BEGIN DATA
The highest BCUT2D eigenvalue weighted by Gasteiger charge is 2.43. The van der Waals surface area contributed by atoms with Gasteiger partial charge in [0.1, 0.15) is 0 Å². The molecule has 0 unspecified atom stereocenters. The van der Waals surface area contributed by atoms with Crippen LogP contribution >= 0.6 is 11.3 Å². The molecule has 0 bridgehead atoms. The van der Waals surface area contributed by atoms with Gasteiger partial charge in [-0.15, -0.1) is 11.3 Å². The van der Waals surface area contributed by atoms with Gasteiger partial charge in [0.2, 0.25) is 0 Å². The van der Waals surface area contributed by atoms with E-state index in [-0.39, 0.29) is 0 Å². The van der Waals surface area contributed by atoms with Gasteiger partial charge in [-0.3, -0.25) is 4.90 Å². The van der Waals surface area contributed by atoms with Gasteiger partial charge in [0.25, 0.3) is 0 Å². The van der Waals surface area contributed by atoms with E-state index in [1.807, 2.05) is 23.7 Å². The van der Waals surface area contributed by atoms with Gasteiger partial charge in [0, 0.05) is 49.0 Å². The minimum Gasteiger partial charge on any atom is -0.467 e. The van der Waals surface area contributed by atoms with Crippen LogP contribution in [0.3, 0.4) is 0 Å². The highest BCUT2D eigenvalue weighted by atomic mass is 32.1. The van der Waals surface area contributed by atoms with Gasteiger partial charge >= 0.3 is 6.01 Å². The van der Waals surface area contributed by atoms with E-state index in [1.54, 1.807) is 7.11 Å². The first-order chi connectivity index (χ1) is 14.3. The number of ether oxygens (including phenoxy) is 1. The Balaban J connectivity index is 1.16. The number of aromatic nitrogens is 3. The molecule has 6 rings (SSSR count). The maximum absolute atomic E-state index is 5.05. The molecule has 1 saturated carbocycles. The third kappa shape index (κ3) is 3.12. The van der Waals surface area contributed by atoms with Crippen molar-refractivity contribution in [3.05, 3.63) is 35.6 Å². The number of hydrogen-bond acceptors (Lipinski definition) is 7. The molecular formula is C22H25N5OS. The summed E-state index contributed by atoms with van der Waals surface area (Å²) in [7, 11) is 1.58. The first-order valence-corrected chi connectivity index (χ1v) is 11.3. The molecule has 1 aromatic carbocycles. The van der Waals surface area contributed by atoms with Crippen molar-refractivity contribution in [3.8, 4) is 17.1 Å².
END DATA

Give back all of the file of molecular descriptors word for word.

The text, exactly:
The highest BCUT2D eigenvalue weighted by Gasteiger charge is 2.43. The van der Waals surface area contributed by atoms with Gasteiger partial charge in [0.1, 0.15) is 0 Å². The molecule has 0 unspecified atom stereocenters. The van der Waals surface area contributed by atoms with Crippen LogP contribution >= 0.6 is 11.3 Å². The molecule has 0 bridgehead atoms. The van der Waals surface area contributed by atoms with Gasteiger partial charge in [-0.15, -0.1) is 11.3 Å². The van der Waals surface area contributed by atoms with Gasteiger partial charge in [0.2, 0.25) is 0 Å². The van der Waals surface area contributed by atoms with E-state index in [-0.39, 0.29) is 0 Å². The van der Waals surface area contributed by atoms with Gasteiger partial charge in [-0.3, -0.25) is 4.90 Å². The van der Waals surface area contributed by atoms with Gasteiger partial charge in [0.25, 0.3) is 0 Å². The van der Waals surface area contributed by atoms with E-state index in [1.807, 2.05) is 23.7 Å². The van der Waals surface area contributed by atoms with Gasteiger partial charge in [0, 0.05) is 49.0 Å². The minimum Gasteiger partial charge on any atom is -0.467 e. The van der Waals surface area contributed by atoms with Crippen LogP contribution in [0.3, 0.4) is 0 Å². The highest BCUT2D eigenvalue weighted by atomic mass is 32.1. The van der Waals surface area contributed by atoms with Gasteiger partial charge >= 0.3 is 6.01 Å². The van der Waals surface area contributed by atoms with E-state index in [1.54, 1.807) is 7.11 Å². The first-order chi connectivity index (χ1) is 14.3. The number of ether oxygens (including phenoxy) is 1. The Balaban J connectivity index is 1.16. The number of aromatic nitrogens is 3. The molecule has 6 rings (SSSR count). The maximum absolute atomic E-state index is 5.05. The molecule has 1 saturated carbocycles. The third kappa shape index (κ3) is 3.12. The van der Waals surface area contributed by atoms with Crippen molar-refractivity contribution in [3.05, 3.63) is 35.6 Å². The number of hydrogen-bond acceptors (Lipinski definition) is 7. The molecular formula is C22H25N5OS. The summed E-state index contributed by atoms with van der Waals surface area (Å²) in [7, 11) is 1.58. The first-order valence-corrected chi connectivity index (χ1v) is 11.3. The molecule has 1 aromatic carbocycles. The van der Waals surface area contributed by atoms with Crippen molar-refractivity contribution in [3.8, 4) is 17.1 Å².